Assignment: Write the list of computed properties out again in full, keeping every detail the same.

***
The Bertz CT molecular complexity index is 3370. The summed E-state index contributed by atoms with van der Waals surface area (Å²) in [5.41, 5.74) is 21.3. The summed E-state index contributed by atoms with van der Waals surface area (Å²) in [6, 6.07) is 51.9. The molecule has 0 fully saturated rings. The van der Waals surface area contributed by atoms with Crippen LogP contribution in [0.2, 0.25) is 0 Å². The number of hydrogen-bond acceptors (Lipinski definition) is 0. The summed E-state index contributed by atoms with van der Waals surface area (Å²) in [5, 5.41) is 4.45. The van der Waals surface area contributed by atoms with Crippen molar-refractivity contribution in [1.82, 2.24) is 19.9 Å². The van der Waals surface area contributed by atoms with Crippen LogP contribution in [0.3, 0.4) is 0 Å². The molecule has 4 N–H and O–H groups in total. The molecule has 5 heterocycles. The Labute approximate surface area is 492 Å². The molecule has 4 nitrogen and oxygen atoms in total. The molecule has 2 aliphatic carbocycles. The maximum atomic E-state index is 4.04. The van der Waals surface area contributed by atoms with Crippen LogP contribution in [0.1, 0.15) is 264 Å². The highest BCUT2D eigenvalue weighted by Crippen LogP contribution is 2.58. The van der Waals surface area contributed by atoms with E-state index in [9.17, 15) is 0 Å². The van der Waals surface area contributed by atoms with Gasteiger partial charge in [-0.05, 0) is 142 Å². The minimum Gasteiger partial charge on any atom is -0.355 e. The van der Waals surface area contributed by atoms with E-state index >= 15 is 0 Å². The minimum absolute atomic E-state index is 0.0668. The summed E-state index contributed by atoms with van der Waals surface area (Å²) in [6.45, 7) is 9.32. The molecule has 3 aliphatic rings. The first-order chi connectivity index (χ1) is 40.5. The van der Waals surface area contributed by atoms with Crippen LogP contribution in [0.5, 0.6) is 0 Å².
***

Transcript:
The Bertz CT molecular complexity index is 3370. The summed E-state index contributed by atoms with van der Waals surface area (Å²) in [5.41, 5.74) is 21.3. The summed E-state index contributed by atoms with van der Waals surface area (Å²) in [6, 6.07) is 51.9. The molecule has 0 fully saturated rings. The van der Waals surface area contributed by atoms with Crippen LogP contribution in [0.2, 0.25) is 0 Å². The number of hydrogen-bond acceptors (Lipinski definition) is 0. The summed E-state index contributed by atoms with van der Waals surface area (Å²) in [5, 5.41) is 4.45. The van der Waals surface area contributed by atoms with Crippen molar-refractivity contribution in [1.82, 2.24) is 19.9 Å². The van der Waals surface area contributed by atoms with Crippen LogP contribution in [0.3, 0.4) is 0 Å². The molecule has 4 N–H and O–H groups in total. The molecule has 5 heterocycles. The Labute approximate surface area is 492 Å². The molecule has 4 nitrogen and oxygen atoms in total. The molecule has 2 aliphatic carbocycles. The maximum atomic E-state index is 4.04. The van der Waals surface area contributed by atoms with Crippen LogP contribution in [0.1, 0.15) is 264 Å². The highest BCUT2D eigenvalue weighted by Crippen LogP contribution is 2.58. The van der Waals surface area contributed by atoms with E-state index in [9.17, 15) is 0 Å². The van der Waals surface area contributed by atoms with Gasteiger partial charge in [-0.05, 0) is 142 Å². The minimum Gasteiger partial charge on any atom is -0.355 e. The van der Waals surface area contributed by atoms with E-state index >= 15 is 0 Å². The minimum absolute atomic E-state index is 0.0668. The summed E-state index contributed by atoms with van der Waals surface area (Å²) in [6.45, 7) is 9.32. The molecule has 3 aliphatic rings. The first-order chi connectivity index (χ1) is 40.5. The van der Waals surface area contributed by atoms with Crippen LogP contribution in [0.5, 0.6) is 0 Å².